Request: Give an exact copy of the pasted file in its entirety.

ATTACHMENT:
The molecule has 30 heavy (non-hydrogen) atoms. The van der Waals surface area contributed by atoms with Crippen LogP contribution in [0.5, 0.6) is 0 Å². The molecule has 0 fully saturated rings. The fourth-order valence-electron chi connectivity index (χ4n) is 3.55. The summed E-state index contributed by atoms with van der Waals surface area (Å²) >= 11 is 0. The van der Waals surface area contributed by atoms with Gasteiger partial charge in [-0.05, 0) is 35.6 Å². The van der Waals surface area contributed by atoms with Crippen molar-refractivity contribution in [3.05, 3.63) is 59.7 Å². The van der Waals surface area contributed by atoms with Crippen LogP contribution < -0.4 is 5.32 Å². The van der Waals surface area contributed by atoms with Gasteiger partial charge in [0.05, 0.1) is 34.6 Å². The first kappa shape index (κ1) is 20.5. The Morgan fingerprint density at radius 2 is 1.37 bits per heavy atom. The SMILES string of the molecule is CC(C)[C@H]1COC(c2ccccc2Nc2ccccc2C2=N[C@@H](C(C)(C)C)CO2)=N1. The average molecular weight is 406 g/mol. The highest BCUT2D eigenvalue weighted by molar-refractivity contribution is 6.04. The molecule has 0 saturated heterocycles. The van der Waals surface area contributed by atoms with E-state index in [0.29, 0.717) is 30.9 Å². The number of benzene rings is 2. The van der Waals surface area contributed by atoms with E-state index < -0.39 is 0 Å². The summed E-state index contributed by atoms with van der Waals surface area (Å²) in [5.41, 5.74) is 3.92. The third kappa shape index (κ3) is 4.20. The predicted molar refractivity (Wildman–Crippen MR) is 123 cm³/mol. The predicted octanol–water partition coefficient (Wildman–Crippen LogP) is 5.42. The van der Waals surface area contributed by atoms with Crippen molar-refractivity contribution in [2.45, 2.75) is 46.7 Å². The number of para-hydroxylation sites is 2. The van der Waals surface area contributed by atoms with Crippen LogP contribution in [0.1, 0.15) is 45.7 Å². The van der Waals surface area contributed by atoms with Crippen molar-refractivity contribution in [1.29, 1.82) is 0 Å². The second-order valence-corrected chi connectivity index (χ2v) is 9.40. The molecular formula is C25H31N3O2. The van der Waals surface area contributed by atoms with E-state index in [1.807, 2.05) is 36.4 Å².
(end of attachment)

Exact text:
The molecule has 30 heavy (non-hydrogen) atoms. The van der Waals surface area contributed by atoms with Crippen LogP contribution in [0.5, 0.6) is 0 Å². The molecule has 0 fully saturated rings. The fourth-order valence-electron chi connectivity index (χ4n) is 3.55. The summed E-state index contributed by atoms with van der Waals surface area (Å²) >= 11 is 0. The van der Waals surface area contributed by atoms with Gasteiger partial charge in [-0.05, 0) is 35.6 Å². The van der Waals surface area contributed by atoms with Crippen molar-refractivity contribution in [3.05, 3.63) is 59.7 Å². The van der Waals surface area contributed by atoms with Crippen LogP contribution < -0.4 is 5.32 Å². The van der Waals surface area contributed by atoms with Gasteiger partial charge in [0.05, 0.1) is 34.6 Å². The first kappa shape index (κ1) is 20.5. The Morgan fingerprint density at radius 2 is 1.37 bits per heavy atom. The SMILES string of the molecule is CC(C)[C@H]1COC(c2ccccc2Nc2ccccc2C2=N[C@@H](C(C)(C)C)CO2)=N1. The average molecular weight is 406 g/mol. The highest BCUT2D eigenvalue weighted by molar-refractivity contribution is 6.04. The molecule has 0 saturated heterocycles. The van der Waals surface area contributed by atoms with E-state index in [0.29, 0.717) is 30.9 Å². The number of benzene rings is 2. The van der Waals surface area contributed by atoms with E-state index < -0.39 is 0 Å². The summed E-state index contributed by atoms with van der Waals surface area (Å²) in [5.41, 5.74) is 3.92. The third kappa shape index (κ3) is 4.20. The predicted molar refractivity (Wildman–Crippen MR) is 123 cm³/mol. The predicted octanol–water partition coefficient (Wildman–Crippen LogP) is 5.42. The van der Waals surface area contributed by atoms with Crippen molar-refractivity contribution in [2.45, 2.75) is 46.7 Å². The number of para-hydroxylation sites is 2. The van der Waals surface area contributed by atoms with Crippen LogP contribution in [0.1, 0.15) is 45.7 Å². The van der Waals surface area contributed by atoms with Crippen molar-refractivity contribution in [1.29, 1.82) is 0 Å². The second-order valence-corrected chi connectivity index (χ2v) is 9.40. The molecular formula is C25H31N3O2. The van der Waals surface area contributed by atoms with E-state index in [1.807, 2.05) is 36.4 Å².